Seeking Love Imbalance: Marriage

By Ed Welch

How can we love people more than we want to be loved by them?" The marriage relationship offers us insight.

Editor’s note: In an earlier post, we discussed how pastors and planters are aiming for a subtle imbalance in what they hope to give to another and what they hope to receive. We asked the question, “How can we love people more than we want to be loved by them?” The marriage relationship offers an illustration that will help us better understand that dynamic as pastors – and in looking at it we also can learn some important lessons about having healthier marriages.

Pastors and planters not only have to spot the fear of man in themselves, but they also have the job of helping others grow in their walk with Christ. As they become aware of this problem, they also will begin to notice it in the lives of others. 

So how can pastors and planters do a good job of confronting the “fear of man” issue in their ministries, as well as minister to those who are dealing with the issue? How do we reach the point where we are loving others more than we expect to be loved by them?

You see this every day in ministry, but every marriage has to deal with this as well. So let me illustrate with my own marriage. 

How does my wife love me? Does she love me the way I want to be loved? That can so easily become the prominent question. And if I feel like I am being rejected by my spouse, I can feel utterly powerless. My tendency is to mope around or to be angry, rather than to love. For singles, it’s the same question: How can I put my best foot forward in order to win the affection of other people? It’s a human issue.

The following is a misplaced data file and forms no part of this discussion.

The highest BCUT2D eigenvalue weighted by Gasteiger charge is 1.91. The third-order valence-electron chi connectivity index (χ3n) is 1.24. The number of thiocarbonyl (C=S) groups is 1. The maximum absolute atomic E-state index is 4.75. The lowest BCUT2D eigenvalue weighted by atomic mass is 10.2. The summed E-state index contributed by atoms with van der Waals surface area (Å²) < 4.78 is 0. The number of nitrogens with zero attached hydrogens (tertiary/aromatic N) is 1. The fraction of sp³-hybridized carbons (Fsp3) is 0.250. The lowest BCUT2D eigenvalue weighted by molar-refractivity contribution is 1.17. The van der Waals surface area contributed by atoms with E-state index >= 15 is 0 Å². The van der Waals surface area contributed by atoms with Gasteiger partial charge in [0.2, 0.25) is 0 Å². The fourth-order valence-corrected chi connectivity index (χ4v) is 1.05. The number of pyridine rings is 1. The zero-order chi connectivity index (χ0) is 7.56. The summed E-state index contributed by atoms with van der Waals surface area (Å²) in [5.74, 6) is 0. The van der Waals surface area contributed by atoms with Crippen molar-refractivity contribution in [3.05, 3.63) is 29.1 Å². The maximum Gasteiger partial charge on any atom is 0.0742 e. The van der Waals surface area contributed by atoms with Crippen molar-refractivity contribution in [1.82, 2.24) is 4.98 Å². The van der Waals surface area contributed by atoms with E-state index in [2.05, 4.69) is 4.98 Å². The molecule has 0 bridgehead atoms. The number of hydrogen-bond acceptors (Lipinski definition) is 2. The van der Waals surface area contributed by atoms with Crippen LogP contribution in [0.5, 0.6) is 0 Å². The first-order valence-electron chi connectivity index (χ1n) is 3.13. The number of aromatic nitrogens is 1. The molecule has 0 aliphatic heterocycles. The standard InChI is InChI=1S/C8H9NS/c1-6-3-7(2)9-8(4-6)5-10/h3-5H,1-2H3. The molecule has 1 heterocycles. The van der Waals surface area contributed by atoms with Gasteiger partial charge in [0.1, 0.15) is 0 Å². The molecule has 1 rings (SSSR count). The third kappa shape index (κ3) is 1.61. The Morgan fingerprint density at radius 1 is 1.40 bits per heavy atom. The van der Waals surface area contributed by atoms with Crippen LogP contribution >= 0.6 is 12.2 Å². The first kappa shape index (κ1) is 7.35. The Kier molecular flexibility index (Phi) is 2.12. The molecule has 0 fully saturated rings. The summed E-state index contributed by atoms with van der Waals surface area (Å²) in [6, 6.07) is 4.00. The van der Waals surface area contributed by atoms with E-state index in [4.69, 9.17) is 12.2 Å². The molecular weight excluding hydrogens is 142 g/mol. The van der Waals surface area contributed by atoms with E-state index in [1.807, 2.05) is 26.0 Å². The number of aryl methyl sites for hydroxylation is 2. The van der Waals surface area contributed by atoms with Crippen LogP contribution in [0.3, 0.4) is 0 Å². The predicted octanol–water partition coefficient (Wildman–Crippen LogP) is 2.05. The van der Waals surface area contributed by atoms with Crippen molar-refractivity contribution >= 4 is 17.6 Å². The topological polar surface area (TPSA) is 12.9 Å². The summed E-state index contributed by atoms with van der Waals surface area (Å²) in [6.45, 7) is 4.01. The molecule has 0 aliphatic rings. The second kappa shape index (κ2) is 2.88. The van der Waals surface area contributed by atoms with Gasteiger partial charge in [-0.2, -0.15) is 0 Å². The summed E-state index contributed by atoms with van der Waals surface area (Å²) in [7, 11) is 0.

As husbands, our desire is to respect our spouses more than we are respected by them, to love them more than we want to be loved by them. Our quest is to outdo our spouses. 

Can you see the freedom in that? In some sense, we give up everything. We give up our own quest for honor and affection and to be the most important. And in the midst of that, there’s power to be able to love, where there’s nothing my wife can do to that would keep me from loving her. 

That particular formula is something I end up identifying just about every week as our vision. But here’s where you get stuck: You want something from your wife and you don’t feel like she’s giving you what you want. Or to make it worse, what you think God commands her to give you, which is a thornier issue. 

But instead of dealing with the thorny issues of headship and submission – which might not be the easiest thing to deal with at a time like that – I offer this simple model: We know we want to be imitators of Christ, who loved people more than he cared to be honored or respected by them. 

That doesn’t mean we’re silent in the face of rejection, either as husbands or pastors. It gives us the freedom to speak about such things, but in a way that’s not angry and accusing. It gives us the freedom to say: “When you said that to me, it really hurt.” That’s a whole lot different than turning away and moping or turning around and accusing.

Your concern is for the relationship, rather than your own individual rights. 

Published January 24, 2022

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Ed Welch

Ed Welch is a counselor and faculty member at Christian Counseling & Educational Foundation in Glenside, Pennsylvania. He holds a Ph.D. in counseling (neuropsychology) from the University of Utah and a Master of Divinity degree from Biblical Theological Seminary. Ed has been counseling for more than 30 years and has written many books and articles on biblical counseling, including When People Are Big and God Is Small, Addictions: A Banquet in the Grave, and Side by Side: Walking with Others in Wisdom and Love. He and his wife, Sheri, have two married daughters and eight grandchildren. In his spare time, Ed enjoys spending time with his wife and extended family and playing his guitar.